Review Detail3.7 9
The very first thing you need to know about Alice in Zombieland: it has nothing whatsoever to do with Alice in Wonderland. Just sit back and soak that in. The only Alice in Wonderland references are in the title, the chapter titles and the white rabbit cloud that serves as an omen of doom throughout the book. These three things do not a retelling make. In fact, the links are so limited and on such a surface level that it appears this facade was set up only to bring in more readers; this may work, but those hear for Alice in Wonderland are going to be disappointed.
The next thing you need to know: the zombies aren't really zombies. Showalter decided to try to do something new and original with zombies. She sort of succeeded, but mostly just managed in making them confusing and less cool. See, I wouldn't really call these guys zombies at all; I would call them ghosts. If you're thinking, Wait, What?, believe me, I am with you, friend. These 'zombies' inhabit a spirit plane, and are visible only to people with zombie-fighting powers. From what I was able to gather, they're basically evil ghosts, their evil manifesting in rot.
In theory, I guess this was sort of a cool idea, but, come on, the whole point of zombies is being corporeal right? My biggest issue with this, though, was that it seemed a bit uneven. For zombie fighting, the slayers leave their bodies behind and fight in spirit, because they cannot punch the zombies as a living person. What happens to them in spirit will manifest on their bodies, though. The zombies have no interest in the body. If this is the case, why do they go nom on humans who can't see them? The precise degree to which the zombies were spirits was not entirely clear to me, and I'm just having major suspension of disbelief issues with the whole things. Can't we just call them evil spirits?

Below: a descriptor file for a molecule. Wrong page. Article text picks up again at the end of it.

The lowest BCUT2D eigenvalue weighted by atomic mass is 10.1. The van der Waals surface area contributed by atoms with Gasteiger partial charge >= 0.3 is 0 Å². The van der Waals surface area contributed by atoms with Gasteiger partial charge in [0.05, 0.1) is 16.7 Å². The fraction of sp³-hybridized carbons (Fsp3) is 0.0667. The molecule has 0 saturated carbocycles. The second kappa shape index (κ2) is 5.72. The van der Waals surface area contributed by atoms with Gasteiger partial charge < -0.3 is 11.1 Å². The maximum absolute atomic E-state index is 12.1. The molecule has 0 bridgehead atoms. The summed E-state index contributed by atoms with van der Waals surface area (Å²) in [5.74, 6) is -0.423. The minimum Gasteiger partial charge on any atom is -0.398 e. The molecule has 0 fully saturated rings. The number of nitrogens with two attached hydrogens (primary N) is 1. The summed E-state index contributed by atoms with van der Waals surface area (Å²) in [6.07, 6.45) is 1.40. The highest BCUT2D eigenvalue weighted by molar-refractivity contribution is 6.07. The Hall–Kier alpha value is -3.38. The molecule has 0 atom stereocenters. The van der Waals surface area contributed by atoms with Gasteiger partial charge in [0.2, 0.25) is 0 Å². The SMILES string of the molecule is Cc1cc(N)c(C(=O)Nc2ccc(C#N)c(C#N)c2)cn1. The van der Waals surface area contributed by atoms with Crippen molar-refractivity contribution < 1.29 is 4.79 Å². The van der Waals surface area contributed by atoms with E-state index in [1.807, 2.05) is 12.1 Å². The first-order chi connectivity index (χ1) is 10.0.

The third thing you need to know: Gena Showalter is a romance author. A lot of romance authors are branching into young adult these days, since there is a huge market in YA for romance. Some of these transitions are better than others. Most of the time, though, it's entirely obvious what the author's background is, although Inara Scott did surprise me. Alice in Zombieland is more about the romance than about anything else.
The story itself does entertain, assuming you can put those issues aside, but it's a mindless sort of fun, like when a real zombie eats your brain. How much you like this novel will depend to a large degree on whether you find Showalter's writing amusing. She tries pretty hard to be funny, and, if you don't think she is, it's not going to be pretty. Some of her jokes worked for me, but others fell flat.
Speaking of flat, let's talk about Alice, or Ali as she prefers to be called. No, I'm not talking about her chest (although she does complain about her boobs not being huge a couple of times maybe), but about her personality. Well, Ali does try really hard to have a personality. The problem is that she doesn't back up her inner sass and thoughts with actions, at least not at the important moments. Ali is one of those characters that thinks she is the biggest badass of them all, but really isn't.